Now, for any system whose energy spectrum has both the discrete and continous parts, then the complete basis covers both. That is $\hat{\mathbb I}=\sum_n\left|n\right>\!\left<n\right|+\int\left|k\right>\frac{\mathrm dk}{2\pi\hbar}\left<k\right|$; when we write just the left part, it is really a lie, a lie that professors cannot help, because at the point in time introducing to students, students had yet known about this second part.
This, in particular, means that if you wanted to resolve $\delta(x^\prime-x)$, then, strictly speaking, you also need the scattering states integral part too.
This is of importance because the H atom wavefunctions are of this type, infinitely many bound states, and then Coulomb wavefunction free states.
Anyway, I dont think you should be reading Griffiths. You are too weird (for wanting mathematical rigour and completeness) and impatient. I don't know how you are meant to learn anything, but maybe you can get more out of Brian Hall's Quantum Theory for Mathematicians.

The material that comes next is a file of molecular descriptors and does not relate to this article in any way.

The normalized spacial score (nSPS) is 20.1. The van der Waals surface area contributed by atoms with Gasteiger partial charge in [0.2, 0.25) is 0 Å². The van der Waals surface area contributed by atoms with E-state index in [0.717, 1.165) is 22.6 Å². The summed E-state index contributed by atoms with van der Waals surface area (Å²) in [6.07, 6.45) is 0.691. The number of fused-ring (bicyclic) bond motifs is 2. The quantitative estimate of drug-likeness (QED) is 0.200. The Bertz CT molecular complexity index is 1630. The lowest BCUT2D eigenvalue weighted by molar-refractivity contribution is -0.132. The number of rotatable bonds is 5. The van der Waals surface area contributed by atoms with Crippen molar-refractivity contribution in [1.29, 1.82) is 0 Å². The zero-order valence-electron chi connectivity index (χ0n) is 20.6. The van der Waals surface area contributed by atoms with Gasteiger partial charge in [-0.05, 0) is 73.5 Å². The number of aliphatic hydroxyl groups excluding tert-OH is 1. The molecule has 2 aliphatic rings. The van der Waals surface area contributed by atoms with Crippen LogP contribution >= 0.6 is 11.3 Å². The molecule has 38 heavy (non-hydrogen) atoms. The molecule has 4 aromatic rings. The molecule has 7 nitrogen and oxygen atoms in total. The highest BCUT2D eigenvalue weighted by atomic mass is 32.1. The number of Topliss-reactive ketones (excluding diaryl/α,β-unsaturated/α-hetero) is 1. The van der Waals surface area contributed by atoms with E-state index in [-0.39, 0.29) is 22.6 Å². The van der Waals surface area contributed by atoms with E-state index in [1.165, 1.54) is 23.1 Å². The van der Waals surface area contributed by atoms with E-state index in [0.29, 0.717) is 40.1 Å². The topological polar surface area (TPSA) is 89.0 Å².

@user85795 starred for wiki that it is actually a fallacy. Not many people recognise it as a fallacy
3:27 AM
The tides causing a pet's water bowl to overflow is a bit of a stretch. — CPlus 4 hours ago
But that's what tides do! They stretch things! HEYOOOO!
3:45 AM
@rob I thought you were linking to mmesser's answer... Hoomans really love to mystify the tides and the moon~

3 hours later…
6:38 AM
hi
6:59 AM
@RyderRude @naturallyInconsistent Thanks so much for the replies, I solved the problem anyway :)

2 hours later…
9:01 AM
@naturallyInconsistent why, run around with pitchforks of course
9:34 AM
@Jakobian R O A R ~

1 hour later…
10:39 AM
I here by question the units in the title of this room.
h = h
11:24 AM
hi
@user85795 oh no, I am so going to be haunted by this for the next decade.
@user85795 they differ by 2pi
@RyderRude for someone always sending youtube links here you are one of the least qualified to not watch them before commenting.
11:57 AM
@naturallyInconsistent i saw it but missed the timestamp